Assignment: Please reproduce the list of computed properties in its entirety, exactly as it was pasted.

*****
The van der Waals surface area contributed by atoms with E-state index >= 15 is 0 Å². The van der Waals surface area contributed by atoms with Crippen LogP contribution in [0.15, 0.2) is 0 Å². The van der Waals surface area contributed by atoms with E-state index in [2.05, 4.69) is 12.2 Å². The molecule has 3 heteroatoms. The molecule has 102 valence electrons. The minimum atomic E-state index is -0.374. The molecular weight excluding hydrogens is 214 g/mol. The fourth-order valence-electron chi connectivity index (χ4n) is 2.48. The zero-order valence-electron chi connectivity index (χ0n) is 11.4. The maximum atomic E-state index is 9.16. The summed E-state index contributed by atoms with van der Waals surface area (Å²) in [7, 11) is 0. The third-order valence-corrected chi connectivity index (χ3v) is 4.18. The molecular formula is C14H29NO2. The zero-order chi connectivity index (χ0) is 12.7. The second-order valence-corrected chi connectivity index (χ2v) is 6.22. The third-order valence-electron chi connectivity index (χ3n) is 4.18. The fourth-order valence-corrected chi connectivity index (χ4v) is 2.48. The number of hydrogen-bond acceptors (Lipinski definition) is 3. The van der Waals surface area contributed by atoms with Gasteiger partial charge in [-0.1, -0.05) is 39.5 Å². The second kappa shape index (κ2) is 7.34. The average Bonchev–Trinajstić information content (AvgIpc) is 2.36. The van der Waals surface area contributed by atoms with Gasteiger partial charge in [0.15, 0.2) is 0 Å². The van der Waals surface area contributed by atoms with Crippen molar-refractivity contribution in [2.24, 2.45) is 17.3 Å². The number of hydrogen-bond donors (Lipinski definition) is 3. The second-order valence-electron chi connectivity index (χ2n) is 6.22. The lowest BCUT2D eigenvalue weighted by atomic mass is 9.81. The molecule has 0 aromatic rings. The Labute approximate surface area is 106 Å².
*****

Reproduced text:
The van der Waals surface area contributed by atoms with E-state index >= 15 is 0 Å². The van der Waals surface area contributed by atoms with Crippen LogP contribution in [0.15, 0.2) is 0 Å². The van der Waals surface area contributed by atoms with E-state index in [2.05, 4.69) is 12.2 Å². The molecule has 3 heteroatoms. The molecule has 102 valence electrons. The minimum atomic E-state index is -0.374. The molecular weight excluding hydrogens is 214 g/mol. The fourth-order valence-electron chi connectivity index (χ4n) is 2.48. The zero-order valence-electron chi connectivity index (χ0n) is 11.4. The maximum atomic E-state index is 9.16. The summed E-state index contributed by atoms with van der Waals surface area (Å²) in [7, 11) is 0. The third-order valence-corrected chi connectivity index (χ3v) is 4.18. The molecular formula is C14H29NO2. The zero-order chi connectivity index (χ0) is 12.7. The second-order valence-corrected chi connectivity index (χ2v) is 6.22. The third-order valence-electron chi connectivity index (χ3n) is 4.18. The fourth-order valence-corrected chi connectivity index (χ4v) is 2.48. The number of hydrogen-bond acceptors (Lipinski definition) is 3. The van der Waals surface area contributed by atoms with Gasteiger partial charge in [-0.1, -0.05) is 39.5 Å². The second kappa shape index (κ2) is 7.34. The average Bonchev–Trinajstić information content (AvgIpc) is 2.36. The van der Waals surface area contributed by atoms with Gasteiger partial charge in [0.15, 0.2) is 0 Å². The van der Waals surface area contributed by atoms with Crippen molar-refractivity contribution in [2.24, 2.45) is 17.3 Å². The number of hydrogen-bond donors (Lipinski definition) is 3. The second-order valence-electron chi connectivity index (χ2n) is 6.22. The lowest BCUT2D eigenvalue weighted by atomic mass is 9.81. The molecule has 0 aromatic rings. The Labute approximate surface area is 106 Å².